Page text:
Having shampoo, conditioner and soaps permanently stationed in the bathroom

If you leave these items in hostel bathrooms/shared campsites, they are likely to be stolen by poor backpackers who are struggling to support themselves. This means having to bring these items to and from the facilities every time! So enjoy that bathroom while it lasts.

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Having a fixed postal address

It is easy to take this for granted, but when you leave for an unlimited trip, postage can become a real pain. All those addresses on your bank card, drivers licence, medicare, electoral role, superannuation account (the list goes on) need to be changed to a permanent address (thank you Mum and Dad)! Luckily, with most things online these days, it is less of a hassle than it used to be. Nonetheless, for anything official, you will need to have some kind of address to give them. Also, if you are travelling and someone has sent you a package, you need to think ahead of time as to where they should send it. You don’t want them posting it to your hostel in Sydney, when you have already moved up the coast to Byron Bay before it arrives.

Home-cooked meals

After a hard day of work, cooking is often the last thing you feel like! But sometimes, when you are travelling and either eating out a lot of the time, or feasting on two-minute noodles because they are cheap and easy, you look back on your kitchen as a haven and wonder why you didn’t use it more. Cooking is possible on the road if you are well-organised and careful with what you buy. But remember, if you are staying in a hostel, you will be sharing an often-dirty kitchen, complete with wet tea-towels, broken fridges and slippery floors. Sometimes, you have to put a deposit down on saucepans and crockery if you don’t have your own. If you do own kitchenware, be sure to put a lock on it! I have had countless mugs, plates, cutlery and bits of food go missing over the last few years. It’s nice to trust, but sometimes there are dodgy characters lingering around.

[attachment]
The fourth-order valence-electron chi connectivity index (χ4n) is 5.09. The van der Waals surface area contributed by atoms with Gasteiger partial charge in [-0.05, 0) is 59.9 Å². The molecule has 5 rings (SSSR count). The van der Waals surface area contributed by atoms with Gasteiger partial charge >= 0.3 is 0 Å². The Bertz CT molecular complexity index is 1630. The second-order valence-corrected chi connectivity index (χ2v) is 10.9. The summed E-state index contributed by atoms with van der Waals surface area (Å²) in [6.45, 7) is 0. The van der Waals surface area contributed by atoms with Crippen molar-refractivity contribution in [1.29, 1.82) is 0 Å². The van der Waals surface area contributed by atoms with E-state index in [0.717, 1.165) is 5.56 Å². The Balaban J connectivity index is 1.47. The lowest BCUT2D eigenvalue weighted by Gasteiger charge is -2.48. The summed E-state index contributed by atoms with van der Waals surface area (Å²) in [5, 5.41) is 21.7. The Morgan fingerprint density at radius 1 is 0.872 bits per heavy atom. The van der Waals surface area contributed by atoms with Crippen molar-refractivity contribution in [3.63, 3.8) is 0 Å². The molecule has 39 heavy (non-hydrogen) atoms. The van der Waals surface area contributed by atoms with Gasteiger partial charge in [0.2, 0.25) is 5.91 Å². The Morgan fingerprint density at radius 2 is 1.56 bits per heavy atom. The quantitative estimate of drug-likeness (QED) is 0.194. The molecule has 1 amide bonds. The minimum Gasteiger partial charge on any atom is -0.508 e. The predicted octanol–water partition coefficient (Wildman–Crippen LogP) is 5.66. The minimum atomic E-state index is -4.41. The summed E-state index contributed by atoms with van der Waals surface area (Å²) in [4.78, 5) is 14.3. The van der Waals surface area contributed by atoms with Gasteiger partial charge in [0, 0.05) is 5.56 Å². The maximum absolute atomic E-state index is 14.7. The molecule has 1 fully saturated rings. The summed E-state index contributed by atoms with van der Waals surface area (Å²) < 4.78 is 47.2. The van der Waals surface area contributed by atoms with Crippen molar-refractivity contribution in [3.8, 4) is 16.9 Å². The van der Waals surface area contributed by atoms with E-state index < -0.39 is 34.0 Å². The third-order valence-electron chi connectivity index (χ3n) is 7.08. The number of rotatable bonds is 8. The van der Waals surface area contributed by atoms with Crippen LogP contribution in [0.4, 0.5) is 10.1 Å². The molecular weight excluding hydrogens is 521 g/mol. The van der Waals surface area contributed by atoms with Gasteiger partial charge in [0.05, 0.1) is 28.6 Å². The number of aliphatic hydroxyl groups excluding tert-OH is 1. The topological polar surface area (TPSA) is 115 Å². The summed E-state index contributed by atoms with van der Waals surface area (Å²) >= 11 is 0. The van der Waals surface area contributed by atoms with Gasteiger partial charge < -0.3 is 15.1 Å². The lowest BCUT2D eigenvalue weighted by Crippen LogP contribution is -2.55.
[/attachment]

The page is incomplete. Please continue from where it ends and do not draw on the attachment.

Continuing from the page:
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All the little quirks that make up Melbourne

I will miss the exciting hustle-and-bustle of Flinders Street Stations as I step off the train, the hipsters walking up and down Brunswick street with their purple hair, man-buns, beards and giant blow-up carrots. I will miss the $4 pizzas at Bimbos on whatever-night-of-the-week-I-fancy and the trams rattling up High Street, not to mention the eclectic mix of people from all over the world and the buskers in Bourke Street mall.

Despite missing all of these luxuries, I am thrilled to be setting off once again. To turn that whole list on its head, I am excited to explore new forms of work, live in a cosy van, make new friends and catch up with old ones, try out ingenious ways to stay clean (like swimming under waterfalls), live with less technology, become more grounded by focusing on the things I love (like writing, music and art), try out new cuisine, experiment with camp-cooking and explore new states and territories.

My next post will be written on the road – I can’t wait to share it with you!